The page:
Poem of the Week 111

The Painting Lesson


Trevor Harvey



‘What’s THAT, dear?’

asked the new teacher.


‘It’s Mummy,’ I replied.


‘But mums aren’t green and orange!

You really haven’t TRIED.

You don’t just paint in SPLODGES

– You’re old enough to know

You need to THINK before you work …

Now – have another go.’


She helped me draw two arms and legs,

A face with sickly smile,

A rounded body, dark brown hair,

A hat – and, in a while,

She stood back (with her face bright pink):

‘That’s SO much better – don’t you think?’


But she turned white

At ten to three

When an orange-green blob

Collected me.


‘Hi, Mum!’



Poem of the Week 110

The Tyger


William Blake



Tyger! Tyger! burning bright,

In the forests of the night,

What immortal hand or eye

Could frame thy fearful symmetry?


In what distant deeps or skies.

Burnt the fire of thine eyes?

On what wings dare he aspire?

What the hand dare seize the fire?


And what shoulder, and what art,

Could twist the sinews of thy heart?

And when thy heart began to beat,

What dread hand? and what dread feet?


What the hammer? what the chain,

In what furnace was thy brain?

What the anvil? what dread grasp

Dare its deadly terrors clasp?


When the stars threw down their spears,

And water’d heaven with their tears,

Did he smile his work to see?

Did he who made the Lamb make thee?


Tyger! Tyger! burning bright,

In the forests of the night,

What immortal hand or eye

Dare frame thy fearful symmetry?

Poem of the Week 109

Going to See King Lear

Jackie Kay


On the big red smooth seat

I watch the giant television

And my mother’s eyes

Greedy, gulping everything down like chocolate raisins

In front of me are rows of heads

That put me in such a bad mood

Sleek shining page-boy, snobby at the back

Tight bossy bun, trapped in a net

Tall selfish beehive, blocking my view

Then all of a sudden darkness comes down

Sweet and will not melt in the hand or in the mouth

I am sitting with strangers

Just the shapes and silhouettes of them now

We breath in, all of us

In one breath waiting to be changed

To stop time or for the trailer to end

And King Lear begin

No children except me

Watching with mum

Who leans forward, her body diagonal

Her fury at good King Lear’s disloyal daughters

She whispers “Get out!” to the good one

Or “Don’t put up with that!”

I think it was Cordelia.

When King Lear’s Gloucester gets his eyes gouged out

My mother falls off her chair

I cover my eyes, too late, I’ve seen it

The terrible tormenting sight of a man’s hands over his helpless, scooped sockets

Staggering back to some other time of trust

Whilst those egg whites of his eyes run

“Vile jelly”

I shake, appalled

Lear foams whisked white at the mouth

“Jesus!” my mother says shocked

“That was good, that was so good!”

Her eye’s glint, green with pleasure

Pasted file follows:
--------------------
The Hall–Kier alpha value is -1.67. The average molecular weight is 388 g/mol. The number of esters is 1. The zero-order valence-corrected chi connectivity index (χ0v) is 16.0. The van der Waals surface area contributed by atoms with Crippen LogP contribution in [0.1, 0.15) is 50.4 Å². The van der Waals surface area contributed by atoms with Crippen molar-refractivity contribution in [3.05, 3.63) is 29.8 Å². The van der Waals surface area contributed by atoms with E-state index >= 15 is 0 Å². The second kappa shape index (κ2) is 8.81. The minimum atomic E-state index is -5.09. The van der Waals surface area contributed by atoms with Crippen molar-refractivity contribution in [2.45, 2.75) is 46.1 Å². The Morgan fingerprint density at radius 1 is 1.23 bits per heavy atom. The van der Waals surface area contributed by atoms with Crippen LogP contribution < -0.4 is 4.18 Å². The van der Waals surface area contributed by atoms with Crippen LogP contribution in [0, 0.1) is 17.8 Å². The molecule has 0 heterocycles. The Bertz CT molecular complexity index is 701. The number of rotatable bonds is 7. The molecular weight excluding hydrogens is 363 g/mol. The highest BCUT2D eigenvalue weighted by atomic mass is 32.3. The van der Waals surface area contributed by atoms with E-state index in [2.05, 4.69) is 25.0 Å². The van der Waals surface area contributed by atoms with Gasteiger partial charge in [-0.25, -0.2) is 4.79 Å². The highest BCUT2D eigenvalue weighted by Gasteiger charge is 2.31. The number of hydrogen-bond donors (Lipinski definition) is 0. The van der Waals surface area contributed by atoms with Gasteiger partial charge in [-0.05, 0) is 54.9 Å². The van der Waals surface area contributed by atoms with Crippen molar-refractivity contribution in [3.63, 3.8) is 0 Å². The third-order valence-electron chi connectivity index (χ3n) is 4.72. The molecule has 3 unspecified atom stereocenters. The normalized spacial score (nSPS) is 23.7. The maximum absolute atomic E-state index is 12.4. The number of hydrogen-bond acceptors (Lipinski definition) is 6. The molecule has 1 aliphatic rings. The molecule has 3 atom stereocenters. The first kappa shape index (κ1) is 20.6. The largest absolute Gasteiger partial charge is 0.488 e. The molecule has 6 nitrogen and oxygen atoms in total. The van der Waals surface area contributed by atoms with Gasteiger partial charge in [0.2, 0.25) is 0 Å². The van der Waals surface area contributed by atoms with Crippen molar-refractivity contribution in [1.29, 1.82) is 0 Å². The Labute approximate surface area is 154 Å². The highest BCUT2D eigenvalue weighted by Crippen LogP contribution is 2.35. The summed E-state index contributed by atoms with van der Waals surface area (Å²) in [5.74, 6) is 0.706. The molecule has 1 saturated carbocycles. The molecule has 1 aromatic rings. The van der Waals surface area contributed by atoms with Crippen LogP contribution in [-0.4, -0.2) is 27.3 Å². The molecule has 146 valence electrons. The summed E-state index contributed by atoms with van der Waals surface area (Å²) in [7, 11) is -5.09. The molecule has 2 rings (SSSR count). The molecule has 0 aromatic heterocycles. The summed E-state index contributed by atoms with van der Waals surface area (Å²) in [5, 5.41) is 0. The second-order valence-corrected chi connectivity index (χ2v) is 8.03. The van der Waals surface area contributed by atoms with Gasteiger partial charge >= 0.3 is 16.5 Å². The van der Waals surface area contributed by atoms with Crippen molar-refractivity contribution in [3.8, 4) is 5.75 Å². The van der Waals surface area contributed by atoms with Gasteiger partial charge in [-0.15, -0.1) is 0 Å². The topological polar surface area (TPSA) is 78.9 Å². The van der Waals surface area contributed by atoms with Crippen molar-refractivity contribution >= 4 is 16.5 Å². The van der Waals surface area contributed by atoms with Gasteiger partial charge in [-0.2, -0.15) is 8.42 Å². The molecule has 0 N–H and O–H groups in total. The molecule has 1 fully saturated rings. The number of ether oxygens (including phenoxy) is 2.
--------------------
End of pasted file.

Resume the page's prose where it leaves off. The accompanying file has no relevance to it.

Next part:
Deep sigh when the names appear and disappear

So slowly she rises from the red seat

“I had to see it, I did. What a good, good girl, sitting all quiet”

My mouth has fallen open for good

It won’t close.

I am seven,

I have seen Lear’s best friend get his eyes poked out

The red floor is sliding downwards.

I will fall into myself years later

Grown up velvet curtains drawn open.

Poem of the Week 108

Life Doesn’t Frighten Me

Maya Angelou

Shadows on the wall
Noises down the hall
Life doesn’t frighten me at all

Bad dogs barking loud
Big ghosts in a cloud
That doesn’t frighten me at all

Mean old Mother Goose
Lions on the loose
They don’t frighten me at all

Dragons breathing flame
On my counterpane
That doesn’t frighten me at all.

I go boo
Make them shoo
I make fun
Way they run
I won’t cry
So they fly
I just smile
And they go wild

Life doesn’t frighten me at all.

Tough guys fight
All alone at night
Life doesn’t frighten me at all.

Panthers in the park
Strangers in the dark
No, they don’t frighten me at all.

That new classroom where
Boys all pull my hair
They don’t frighten me at all.

Kissy little girls
With their hair in curls
They don’t frighten me at all.

Don’t show me frogs and snakes
And listen for my scream,
If I’m afraid at all
It’s only in my dreams.

I’ve got a magic charm
That I keep up my sleeve
I can walk the ocean floor
And never have to breathe.

Life doesn’t frighten me at all
Not at all
Not at all.

Life doesn’t frighten me at all.

Poem of the Week 107

A Woman Speaks

Audre Lorde


Moon marked and touched by sun

my magic is unwritten

but when the sea turns back

it will leave my shape behind.

I seek no favor

untouched by blood

unrelenting as the curse of love

permanent as my errors

or my pride

I do not mix

love with pity

nor hate with scorn

and if you would know me

look into the entrails of Uranus

where the restless oceans pound.


I do not dwell

within my birth nor my divinities

who am ageless and half-grown

and still seeking

my sisters

witches in Dahomey

wear me inside their coiled cloths

as our mother did



I have been woman

for a long time

beware my smile

I am treacherous with old magic

and the noon’s new fury

with all your wide futures


I am


and not white.